The Gambler's Ruin Problem, Genetic Algorithms, and the Sizing of Populations
, 1997
"... This paper presents a model for predicting the convergence quality of genetic algorithms. The model incorporates previous knowledge about decision making in genetic algorithms and the initial supply of building blocks in a novel way. The result is an equation that accurately predicts the quality of ..."
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Cited by 210 (88 self)
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This paper presents a model for predicting the convergence quality of genetic algorithms. The model incorporates previous knowledge about decision making in genetic algorithms and the initial supply of building blocks in a novel way. The result is an equation that accurately predicts the quality of the solution found by a GA using a given population size. Adjustments for different selection intensities are considered and computational experiments demonstrate the effectiveness of the model. I. Introduction The size of the population in a genetic algorithm (GA) is a major factor in determining the quality of convergence. The question of how to choose an adequate population size for a particular domain is difficult and has puzzled GA practitioners for a long time. Hard questions are better approached using a divideandconquer strategy and the population sizing issue is no exception. In this case, we can identify two factors that influence convergence quality: the initial supply of build...
A Statistical Learning Method for Logic Programs with Distribution Semantics
 IN PROCEEDINGS OF THE 12TH INTERNATIONAL CONFERENCE ON LOGIC PROGRAMMING (ICLP’95
, 1995
"... When a joint distribution PF is given to a set F of facts in a logic program DB = F U R where R is a set of rules, we can further extend it to a joint distribution PDB over the set of possible least models of DB. We then define the semantics of DB with the associated distribution PF as PDB, and call ..."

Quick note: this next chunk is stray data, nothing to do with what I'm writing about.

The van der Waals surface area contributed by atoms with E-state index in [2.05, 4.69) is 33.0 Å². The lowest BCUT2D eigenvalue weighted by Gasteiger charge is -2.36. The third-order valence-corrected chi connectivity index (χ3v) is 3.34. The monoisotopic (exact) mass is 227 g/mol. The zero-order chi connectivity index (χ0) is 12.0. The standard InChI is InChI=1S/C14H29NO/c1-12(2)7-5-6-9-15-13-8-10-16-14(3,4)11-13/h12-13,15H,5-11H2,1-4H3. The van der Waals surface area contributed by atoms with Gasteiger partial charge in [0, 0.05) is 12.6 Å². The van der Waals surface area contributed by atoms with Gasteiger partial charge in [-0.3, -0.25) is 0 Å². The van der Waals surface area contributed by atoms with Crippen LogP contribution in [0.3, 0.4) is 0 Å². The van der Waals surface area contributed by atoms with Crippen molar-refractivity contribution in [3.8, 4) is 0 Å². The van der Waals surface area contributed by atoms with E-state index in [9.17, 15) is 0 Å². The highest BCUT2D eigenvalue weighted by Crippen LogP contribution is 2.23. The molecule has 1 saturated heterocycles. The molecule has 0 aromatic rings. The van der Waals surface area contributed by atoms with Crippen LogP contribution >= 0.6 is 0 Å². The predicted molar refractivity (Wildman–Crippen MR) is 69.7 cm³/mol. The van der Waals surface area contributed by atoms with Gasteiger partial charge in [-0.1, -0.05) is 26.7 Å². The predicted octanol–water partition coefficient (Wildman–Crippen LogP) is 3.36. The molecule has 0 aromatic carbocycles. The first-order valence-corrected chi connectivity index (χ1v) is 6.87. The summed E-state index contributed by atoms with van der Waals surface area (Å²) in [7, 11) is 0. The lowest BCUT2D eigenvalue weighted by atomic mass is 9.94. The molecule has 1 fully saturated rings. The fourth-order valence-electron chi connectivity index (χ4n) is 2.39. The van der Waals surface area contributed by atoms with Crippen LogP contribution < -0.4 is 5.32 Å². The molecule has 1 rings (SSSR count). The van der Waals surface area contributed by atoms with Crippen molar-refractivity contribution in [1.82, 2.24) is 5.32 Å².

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Cited by 95 (23 self)
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When a joint distribution PF is given to a set F of facts in a logic program DB = F U R where R is a set of rules, we can further extend it to a joint distribution PDB over the set of possible least models of DB. We then define the semantics of DB with the associated distribution PF as PDB, and call it distribution semantics. While the
Theoretical Risks and Tabular Asterisks: Sir Karl and Sir Ronald and The Slow progress OF SOFT PSYCHOLOGY
 J CONSULTING AND CLINICAL PSYCHOLOGY
, 1978
"... Theories in “soft” areas of psychology lack the cumulative character of scientific knowledge. They tend neither to be refuted nor corroborated, but instead merely fade away as people lose interest. Even though intrinsic subject matter difficulties (20 listed) contribute to this, the excessive relian ..."
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Cited by 68 (3 self)
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Theories in “soft” areas of psychology lack the cumulative character of scientific knowledge. They tend neither to be refuted nor corroborated, but instead merely fade away as people lose interest. Even though intrinsic subject matter difficulties (20 listed) contribute to this, the excessive reliance on significance testing is partly responsible, being a poor way of doing science. Karl Popper’s approach, with modifications, would be prophylactic. Since the null hypothesis is quasialways false, tables summarizing research in terms of patterns of “significant differences” are little more than complex, causally uninterpretable outcomes of statistical power functions. Multiple paths to estimating numerical point values (“consistency tests”) are better, even if approximate with rough tolerances; and lacking this, ranges, orderings, secondorder differences, curve peaks and valleys, and function forms should be used. Such methods are usual in developed sciences that seldom report statistical significance. Consistency tests of a conjectural taxometric model yielded 94 % success with zero false negatives.